The lost church of Oton, Iloilo

The stunning church of Oton, Iloilo was one of a kind in the Philippines but was destroyed not by war but by an earthquake. Archival image from the San Agustin Museum.

It would have been one of the country’s spectacular churches, if not the most beautiful were it not for a natural cataclysm that razed it to the ground. Oton’s once majestic church, in the form of a Greek cross, was unique as it was the only one with such a plan and architecture blending Byzantine with Gothic and classical elements.

The town of Oton was established by the Augustinians in 1572 after Cebu and Manila and was the center of their administration in Iloilo. In fact, the former name of the province is a namesake of the town. It’s name is the hispanized version of ogtong, meaning reef or tidal flat which is a main feature of the area and was then the encomienda of Don Miguel de Loarca.

The history of church building is a bit hazy but its first prior, Fray Martin de Rada was said to have built a church of good quality which was eventually destroyed during a Dutch attack in 1614. It was only in the 19th century that we get to know of a church being constructed during the curacy of Fray Demetrio Cobos who was parish priest from 1844-1854 that the first stones were laid.

Fray Diego de Hoz continued the project when Fray Cobos died in 1854. Fray Joaquin Fernandez, named in charge of construction in 1883 finished the edifice. The grand church was consecrated and blessed in 1892 by Fray Nicolas Gallo.

The edifice was spared during World War II but an earthquake on 5 January, 1948 destroyed it. It has never been rebuilt and only two bells, dated 1817 and 1887, and a portion of the wall, now built with a grotto, remain of the structure. The ruins of the old church can still be found in the area.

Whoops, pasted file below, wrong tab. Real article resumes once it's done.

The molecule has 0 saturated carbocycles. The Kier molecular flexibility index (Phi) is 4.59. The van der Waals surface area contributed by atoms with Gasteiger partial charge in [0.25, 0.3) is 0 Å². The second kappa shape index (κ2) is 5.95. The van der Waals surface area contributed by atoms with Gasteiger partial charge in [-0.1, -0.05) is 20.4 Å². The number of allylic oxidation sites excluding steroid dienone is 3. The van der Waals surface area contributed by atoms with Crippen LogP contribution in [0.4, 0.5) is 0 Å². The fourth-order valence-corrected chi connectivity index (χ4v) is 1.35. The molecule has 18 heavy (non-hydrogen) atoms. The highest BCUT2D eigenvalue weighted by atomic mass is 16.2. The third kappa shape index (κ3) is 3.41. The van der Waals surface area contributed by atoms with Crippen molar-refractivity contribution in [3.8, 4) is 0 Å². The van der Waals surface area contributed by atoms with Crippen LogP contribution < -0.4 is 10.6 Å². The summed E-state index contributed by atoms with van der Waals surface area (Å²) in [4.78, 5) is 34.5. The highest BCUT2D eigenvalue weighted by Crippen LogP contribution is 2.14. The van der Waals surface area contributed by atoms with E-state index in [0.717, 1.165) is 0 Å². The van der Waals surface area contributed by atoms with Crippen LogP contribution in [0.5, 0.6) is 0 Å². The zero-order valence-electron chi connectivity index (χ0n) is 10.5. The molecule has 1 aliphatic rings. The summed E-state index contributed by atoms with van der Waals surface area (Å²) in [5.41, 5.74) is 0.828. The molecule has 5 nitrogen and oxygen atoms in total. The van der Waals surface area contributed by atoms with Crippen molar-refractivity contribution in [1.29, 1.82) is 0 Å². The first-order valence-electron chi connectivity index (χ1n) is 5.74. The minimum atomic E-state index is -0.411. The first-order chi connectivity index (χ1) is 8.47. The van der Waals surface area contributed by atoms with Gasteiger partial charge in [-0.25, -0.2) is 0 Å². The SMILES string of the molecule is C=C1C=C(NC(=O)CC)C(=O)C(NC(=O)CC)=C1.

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  3. Such a beautiful church but now sadly seen thru the pages of history. A mark of a once glorious past.

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  5. Yes, sayang talaga. I grew up in this town and old folks would always tell stories how the Immaculate Conception saved the town from a tsunami caused by the same earthquake. The image which now stands on top of the new church was said to have survived the earthquake. Oton was the oldest pueblo of Iloilo but there’s no trace of that left now. Even the campo santo was renovated to look new. It’s so sad that some people just don’t give much value to our heritage.

  6. Glady, there are still parts of the original church. The place where the grotto is now is one. There’s also at the far right of the church

  7. Yes, that’s all that’s left of it. There’s also the burial gold mask unearthed in Oton which is now at the national museum. There was already trading along the Batiano river even before the Spanish came. It just don’t feel like an old town without an old church. 😀

    Thanks for this find. You can really see how grand and beautiful it was.

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  10. Bai Estan, if maka-sulod ka sa Jaro Arcdiocesan Archives, there is a corner there where you can find a photo of Oton Church a few days after the earthquake of 1948. The walls were reclining, to the point of dangerously collapsing. The dome is still standing on that photo.

    Anyway, in my opinion, it’s better to hear that the church was destroyed due to a natural calamity or in this case, an earthquake, rather than hearing the church being destroyed due to either neglect, ignorance, or sometimes “arrogance” of man.

    Pero nakakapanghinayang guihapon. Today, it is immortalized in Oton’s seal. The great church is a remnant of the past.

  11. would be nice if somebody can post pictures of whats left of the church. just standing on the grounds where the old church once stood would surely bring nostalgic feeling and reverence.

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